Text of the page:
“We are both first-generation college graduates,” said Dan Mazur. “Penn State has made a difference in our lives, and we want to make a similar significant impact in students’ lives.”
In Agnes Mazur’s words, “For individuals who don’t go to college and then find they can’t support their families on what they are earning, higher education can be the answer. We want our gift to help these adults earn a Penn State degree.”
Dan and Agnes have seen how the lack of a college education can impact individuals and families. They have watched the erosion of jobs in the coal, steel, and rail industries in rural Pennsylvania over the last few decades and have noted the negative impact on whole communities. Their scholarship, therefore, gives priority to Penn State World Campus adult students from 20 rural Pennsylvania counties — Bedford, Blair, Cambria, Cameron, Centre, Clearfield, Clinton, Elk, Fayette, Fulton, Huntingdon, Indiana, Jefferson, Juniata, Lebanon, McKean, Mifflin, Potter, Somerset, or Westmoreland.
“There just isn’t very much financial aid available to adult learners, and we saw that people in areas such as rural, industrial Pennsylvania need to have an education if they are going to succeed,” Dan said.
The scholarship is made possible both through the Mazurs’ generosity and through matching funds from the Norfolk Southern Foundation, the philanthropic arm of the Norfolk Southern Railroad, from which Dan retired as vice president of strategic planning in 2008. The Mazurs can now look forward to seeing students benefit from their scholarship in the near future. The scholarship will be available in the 2016–17 academic year.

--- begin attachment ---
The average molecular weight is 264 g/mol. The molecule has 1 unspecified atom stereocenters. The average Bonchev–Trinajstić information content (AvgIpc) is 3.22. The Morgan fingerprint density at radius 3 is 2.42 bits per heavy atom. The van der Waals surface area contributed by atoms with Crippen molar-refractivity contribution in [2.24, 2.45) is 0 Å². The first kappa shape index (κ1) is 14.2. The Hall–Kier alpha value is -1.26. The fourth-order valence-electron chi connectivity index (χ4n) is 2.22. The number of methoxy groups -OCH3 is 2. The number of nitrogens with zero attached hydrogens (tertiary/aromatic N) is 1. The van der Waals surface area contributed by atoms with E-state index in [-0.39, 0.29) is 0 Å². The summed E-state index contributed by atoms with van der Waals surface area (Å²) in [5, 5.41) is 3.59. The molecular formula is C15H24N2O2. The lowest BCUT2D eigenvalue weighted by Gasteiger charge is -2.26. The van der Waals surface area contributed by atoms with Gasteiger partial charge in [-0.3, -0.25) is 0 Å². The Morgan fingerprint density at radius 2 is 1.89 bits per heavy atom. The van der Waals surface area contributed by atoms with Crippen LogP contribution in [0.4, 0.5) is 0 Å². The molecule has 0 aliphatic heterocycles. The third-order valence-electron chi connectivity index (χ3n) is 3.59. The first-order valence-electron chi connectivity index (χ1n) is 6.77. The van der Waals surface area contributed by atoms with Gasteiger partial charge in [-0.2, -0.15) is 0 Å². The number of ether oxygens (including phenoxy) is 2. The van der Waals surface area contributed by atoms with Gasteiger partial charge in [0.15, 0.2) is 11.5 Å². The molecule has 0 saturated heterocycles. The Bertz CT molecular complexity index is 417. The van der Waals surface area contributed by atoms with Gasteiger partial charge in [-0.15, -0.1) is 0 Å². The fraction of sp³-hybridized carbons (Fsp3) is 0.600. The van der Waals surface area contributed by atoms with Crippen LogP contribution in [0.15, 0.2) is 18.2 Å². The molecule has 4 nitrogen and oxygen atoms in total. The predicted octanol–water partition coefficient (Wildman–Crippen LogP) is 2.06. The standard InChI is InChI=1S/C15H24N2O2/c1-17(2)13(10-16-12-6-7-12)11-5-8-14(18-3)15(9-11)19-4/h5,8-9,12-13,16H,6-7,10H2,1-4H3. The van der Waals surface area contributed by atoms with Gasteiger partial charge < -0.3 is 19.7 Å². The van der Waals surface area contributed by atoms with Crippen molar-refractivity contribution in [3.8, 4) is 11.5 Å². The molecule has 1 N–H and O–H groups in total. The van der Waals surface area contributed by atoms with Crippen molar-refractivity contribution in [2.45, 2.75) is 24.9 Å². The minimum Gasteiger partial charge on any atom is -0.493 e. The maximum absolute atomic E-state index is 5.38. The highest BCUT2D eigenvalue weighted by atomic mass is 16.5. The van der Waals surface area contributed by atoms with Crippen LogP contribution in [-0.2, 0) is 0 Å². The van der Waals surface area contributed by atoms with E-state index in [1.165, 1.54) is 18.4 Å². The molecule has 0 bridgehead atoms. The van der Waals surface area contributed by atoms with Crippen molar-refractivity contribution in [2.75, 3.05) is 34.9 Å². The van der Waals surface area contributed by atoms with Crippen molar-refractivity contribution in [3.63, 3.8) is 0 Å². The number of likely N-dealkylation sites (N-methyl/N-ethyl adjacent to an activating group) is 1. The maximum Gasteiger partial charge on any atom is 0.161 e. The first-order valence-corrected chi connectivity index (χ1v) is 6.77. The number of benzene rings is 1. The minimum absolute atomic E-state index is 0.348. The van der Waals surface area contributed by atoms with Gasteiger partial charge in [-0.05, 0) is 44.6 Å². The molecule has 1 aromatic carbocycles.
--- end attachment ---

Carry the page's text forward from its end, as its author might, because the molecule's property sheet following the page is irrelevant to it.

Dan received a bachelor of science in business logistics (1970) and an MBA (1971) from the Smeal College of Business. Agnes received a bachelor of arts in French (1974) at Penn State and a master’s in elementary education from West Chester University. All three of their children, Timothy, Kathleen, and Patrick, attended Penn State. Originally from Cresson, Cambria County, Dan spent 38 years in the railroad industry. Agnes, originally from Baltimore, taught elementary grades in Chester County and has served as an adult literacy volunteer.
If you are interested in supporting the World Campus, please visit Giving/PennState.